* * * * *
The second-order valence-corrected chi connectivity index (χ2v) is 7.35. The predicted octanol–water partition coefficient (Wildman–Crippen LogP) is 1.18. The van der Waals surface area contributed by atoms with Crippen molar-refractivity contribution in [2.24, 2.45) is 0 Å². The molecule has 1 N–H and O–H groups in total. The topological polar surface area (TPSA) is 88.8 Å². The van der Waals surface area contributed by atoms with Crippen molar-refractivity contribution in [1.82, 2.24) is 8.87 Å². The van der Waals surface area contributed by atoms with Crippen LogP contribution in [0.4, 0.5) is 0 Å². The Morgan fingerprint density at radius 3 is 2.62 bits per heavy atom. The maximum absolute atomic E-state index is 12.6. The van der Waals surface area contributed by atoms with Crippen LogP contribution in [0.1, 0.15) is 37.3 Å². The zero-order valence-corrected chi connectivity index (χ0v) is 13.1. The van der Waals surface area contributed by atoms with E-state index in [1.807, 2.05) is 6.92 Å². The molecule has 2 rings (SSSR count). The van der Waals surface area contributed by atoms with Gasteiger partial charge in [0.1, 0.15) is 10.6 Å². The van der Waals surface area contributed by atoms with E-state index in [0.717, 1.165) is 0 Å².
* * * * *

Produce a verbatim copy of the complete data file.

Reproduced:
The second-order valence-corrected chi connectivity index (χ2v) is 7.35. The predicted octanol–water partition coefficient (Wildman–Crippen LogP) is 1.18. The van der Waals surface area contributed by atoms with Crippen molar-refractivity contribution in [2.24, 2.45) is 0 Å². The molecule has 1 N–H and O–H groups in total. The topological polar surface area (TPSA) is 88.8 Å². The van der Waals surface area contributed by atoms with Crippen molar-refractivity contribution in [1.82, 2.24) is 8.87 Å². The van der Waals surface area contributed by atoms with Crippen LogP contribution in [0.4, 0.5) is 0 Å². The Morgan fingerprint density at radius 3 is 2.62 bits per heavy atom. The maximum absolute atomic E-state index is 12.6. The van der Waals surface area contributed by atoms with Crippen LogP contribution in [0.1, 0.15) is 37.3 Å². The zero-order valence-corrected chi connectivity index (χ0v) is 13.1. The van der Waals surface area contributed by atoms with E-state index in [1.807, 2.05) is 6.92 Å². The molecule has 2 rings (SSSR count). The van der Waals surface area contributed by atoms with Gasteiger partial charge in [0.1, 0.15) is 10.6 Å². The van der Waals surface area contributed by atoms with E-state index in [0.717, 1.165) is 0 Å².